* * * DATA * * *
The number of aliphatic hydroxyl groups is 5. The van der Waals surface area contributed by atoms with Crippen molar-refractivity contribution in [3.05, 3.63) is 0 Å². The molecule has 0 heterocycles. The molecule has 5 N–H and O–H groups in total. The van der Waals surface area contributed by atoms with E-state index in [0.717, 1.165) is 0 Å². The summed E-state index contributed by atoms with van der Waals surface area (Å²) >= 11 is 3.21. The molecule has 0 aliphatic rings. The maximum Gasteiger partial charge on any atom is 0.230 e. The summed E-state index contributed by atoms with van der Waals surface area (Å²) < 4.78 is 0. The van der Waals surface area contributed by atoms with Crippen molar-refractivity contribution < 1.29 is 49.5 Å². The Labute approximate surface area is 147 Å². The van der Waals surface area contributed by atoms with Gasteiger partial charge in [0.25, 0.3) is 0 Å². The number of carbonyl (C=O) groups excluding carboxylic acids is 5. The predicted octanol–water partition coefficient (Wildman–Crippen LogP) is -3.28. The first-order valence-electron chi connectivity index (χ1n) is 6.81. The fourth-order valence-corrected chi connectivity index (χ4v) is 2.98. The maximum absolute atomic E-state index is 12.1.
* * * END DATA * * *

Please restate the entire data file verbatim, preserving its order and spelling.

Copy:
The number of aliphatic hydroxyl groups is 5. The van der Waals surface area contributed by atoms with Crippen molar-refractivity contribution in [3.05, 3.63) is 0 Å². The molecule has 0 heterocycles. The molecule has 5 N–H and O–H groups in total. The van der Waals surface area contributed by atoms with E-state index in [0.717, 1.165) is 0 Å². The summed E-state index contributed by atoms with van der Waals surface area (Å²) >= 11 is 3.21. The molecule has 0 aliphatic rings. The maximum Gasteiger partial charge on any atom is 0.230 e. The summed E-state index contributed by atoms with van der Waals surface area (Å²) < 4.78 is 0. The van der Waals surface area contributed by atoms with Crippen molar-refractivity contribution < 1.29 is 49.5 Å². The Labute approximate surface area is 147 Å². The van der Waals surface area contributed by atoms with Gasteiger partial charge in [0.25, 0.3) is 0 Å². The number of carbonyl (C=O) groups excluding carboxylic acids is 5. The predicted octanol–water partition coefficient (Wildman–Crippen LogP) is -3.28. The first-order valence-electron chi connectivity index (χ1n) is 6.81. The fourth-order valence-corrected chi connectivity index (χ4v) is 2.98. The maximum absolute atomic E-state index is 12.1.